CJL: Love, sex and war

By Rabbi Rachel Esserman

“We Are Only Ghosts”

Some people know how to be invisible. It’s a trait 42-year-old Charles Ward has perfected as a waiter at Café Marie in New York City in 1968. Almost no one – whether at work or in his very private life – knows anything about his past or how he came to the United States. That changes one day when someone he knew in Europe enters the café. In “We Are Only Ghosts” by Jeffrey L. Richards (John Scognamiglio Books/Kensington Books), readers learn the tragic story of Charles’ life and his attempt to finally understand the true meaning of what happened to him.

That recognition begins the sad and brutal tale of Charles’ relationship to Berthold Werden. Before World War II, Charles was Karel Benakov, a Jewish teenager living with his parents in Czechoslovakia. At the age of 17, Karel, his parents and his sister were sent to the Auschwitz Concentration Camp. There, Obersturmführer Werden took an interest in Karel, rescuing him and allowing him to live in the basement of his home, which was a short distance from the camp. Life there was not easy because Berthold’s wife and son hated Karel and treated him poorly. However, Karel was grateful for the relative safety he found there. But Berthold wanted something else from Karel, something Karel was willing to give in order to remain alive. However, other feelings grew during their time together: a sense of gratitude for being allowed to live and finally escape Europe for the United States. 

Those mixed feelings remain in 1968 when Charles makes himself known to Berthold, who first moved to Brazil after the war before coming to live in New York. Using an assumed name, Berthold runs a jewelry store and lives a quiet life. The two begin an uneasy relationship, one that leaves Charles wondering if he will remain a ghost for the rest of his life, unable to tell people who he really is. Then something happens that forces Charles to face his past and make important decisions about his future.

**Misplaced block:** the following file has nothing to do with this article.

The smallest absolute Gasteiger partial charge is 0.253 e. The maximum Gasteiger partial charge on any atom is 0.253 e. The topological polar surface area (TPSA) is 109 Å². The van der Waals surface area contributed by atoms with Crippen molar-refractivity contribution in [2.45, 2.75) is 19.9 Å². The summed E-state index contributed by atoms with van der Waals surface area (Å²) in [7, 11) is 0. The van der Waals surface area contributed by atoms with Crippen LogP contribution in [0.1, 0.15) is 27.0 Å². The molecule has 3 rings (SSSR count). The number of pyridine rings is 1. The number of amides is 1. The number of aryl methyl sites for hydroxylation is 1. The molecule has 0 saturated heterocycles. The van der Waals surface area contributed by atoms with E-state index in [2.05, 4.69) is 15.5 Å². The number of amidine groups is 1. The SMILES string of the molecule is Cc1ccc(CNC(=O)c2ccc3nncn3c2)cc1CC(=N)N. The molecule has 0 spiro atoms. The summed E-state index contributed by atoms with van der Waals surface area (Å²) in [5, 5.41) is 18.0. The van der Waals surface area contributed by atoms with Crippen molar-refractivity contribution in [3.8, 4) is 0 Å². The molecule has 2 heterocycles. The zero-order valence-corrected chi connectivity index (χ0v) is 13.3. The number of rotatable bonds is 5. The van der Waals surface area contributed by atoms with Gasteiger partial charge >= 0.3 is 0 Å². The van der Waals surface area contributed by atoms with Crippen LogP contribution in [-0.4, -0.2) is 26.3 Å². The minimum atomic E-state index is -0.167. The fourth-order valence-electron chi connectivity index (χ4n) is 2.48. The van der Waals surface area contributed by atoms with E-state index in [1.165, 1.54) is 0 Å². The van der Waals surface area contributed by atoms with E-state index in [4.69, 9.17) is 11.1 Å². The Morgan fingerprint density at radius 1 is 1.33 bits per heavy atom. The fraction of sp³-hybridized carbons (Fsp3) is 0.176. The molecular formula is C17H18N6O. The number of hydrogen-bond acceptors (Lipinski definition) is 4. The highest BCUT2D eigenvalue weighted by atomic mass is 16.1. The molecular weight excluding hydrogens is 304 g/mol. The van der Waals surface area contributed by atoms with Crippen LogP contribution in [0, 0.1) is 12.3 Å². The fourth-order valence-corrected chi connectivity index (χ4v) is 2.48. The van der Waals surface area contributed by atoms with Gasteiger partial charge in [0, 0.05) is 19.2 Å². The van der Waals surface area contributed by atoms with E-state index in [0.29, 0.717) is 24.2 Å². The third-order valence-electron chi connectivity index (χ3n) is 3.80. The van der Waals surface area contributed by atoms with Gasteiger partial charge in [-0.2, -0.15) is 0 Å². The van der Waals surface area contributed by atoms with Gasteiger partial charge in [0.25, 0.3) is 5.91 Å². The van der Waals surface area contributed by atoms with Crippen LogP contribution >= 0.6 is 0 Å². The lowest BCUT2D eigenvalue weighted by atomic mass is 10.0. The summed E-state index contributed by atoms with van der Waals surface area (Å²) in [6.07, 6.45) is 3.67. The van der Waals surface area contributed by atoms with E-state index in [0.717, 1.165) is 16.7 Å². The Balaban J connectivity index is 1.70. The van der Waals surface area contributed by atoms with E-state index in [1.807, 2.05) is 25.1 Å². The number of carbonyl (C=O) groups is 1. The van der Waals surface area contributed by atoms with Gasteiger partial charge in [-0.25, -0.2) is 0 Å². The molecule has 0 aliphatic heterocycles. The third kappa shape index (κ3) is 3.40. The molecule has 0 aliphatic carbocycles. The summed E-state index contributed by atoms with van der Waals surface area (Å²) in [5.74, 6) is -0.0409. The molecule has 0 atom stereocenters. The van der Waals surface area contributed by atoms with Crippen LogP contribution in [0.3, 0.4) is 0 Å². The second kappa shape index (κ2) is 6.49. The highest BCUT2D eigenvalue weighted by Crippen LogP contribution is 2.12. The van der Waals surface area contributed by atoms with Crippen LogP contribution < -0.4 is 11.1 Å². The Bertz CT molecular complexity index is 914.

“We Are Only Ghosts” is a powerful, moving and disturbing novel. It contains graphic sexual content and violent episodes that may shock some readers. These are not gratuitous: they explain the characters’ psyche and reactions to events. The work will leave readers debating the nature of love and connection, in addition to pondering just how fine is the line between love and hate. 

“Bonfire Night”

Before Britain declared war on Germany in 1939, British Jews could have been excused for wondering if their homeland would side with Germany. The British Union of Fascists was reported to have between 40-50,000 members at one time. If it ruled England, no Jew would have been safe from persecution. “Bonfire Night” by Anna Bliss (John Scognamiglio Books/Kensington Books) opens with a scene based on the real life Fascist-sponsored march that took place in the East End, a Jewish section of London, in 1936. It’s there the two main characters meet. Kate Grifferty is a photographer snapping pictures she hopes will appear in one of London’s newspapers. David Rabatkin, a Jewish medical student, is hoping to keep his brother, Simon, from getting into trouble. The two are drawn to each other, even though they both know their families would not approve of their relationship. 

Irish Catholic Kate lives with a father who blames her for the death of her mother in childbirth and is only willing to let her live with him if she pays her own way. David is a member of a close-knit Jewish family to whom it is very important he marry someone Jewish and continue their traditions. To make matters more difficult, David wants a conventional relationship, while Kate has no desire to marry.

Their stories continue during the war years when German planes bomb England during what is known as the Blitz. Kate and David each try to find their own way, but are unable to forget the other. However, a secret Kate keeps may change the course of both their lives. Their ability to make decisions is complicated by the sheer necessity of surviving and the worry about whether Britain can win the war.

“Bonfire Night” is not a conventional love story, so some readers may be dissatisfied with its ending. However, it does ring true to the needs of both main characters. While Kate and David feel three-dimensional, some of the minor characters come across as stereotypes, particularly the members of David’s family. Jewish readers unfamiliar with British antisemitism of the time will be particularly interested in the opening section of the novel.`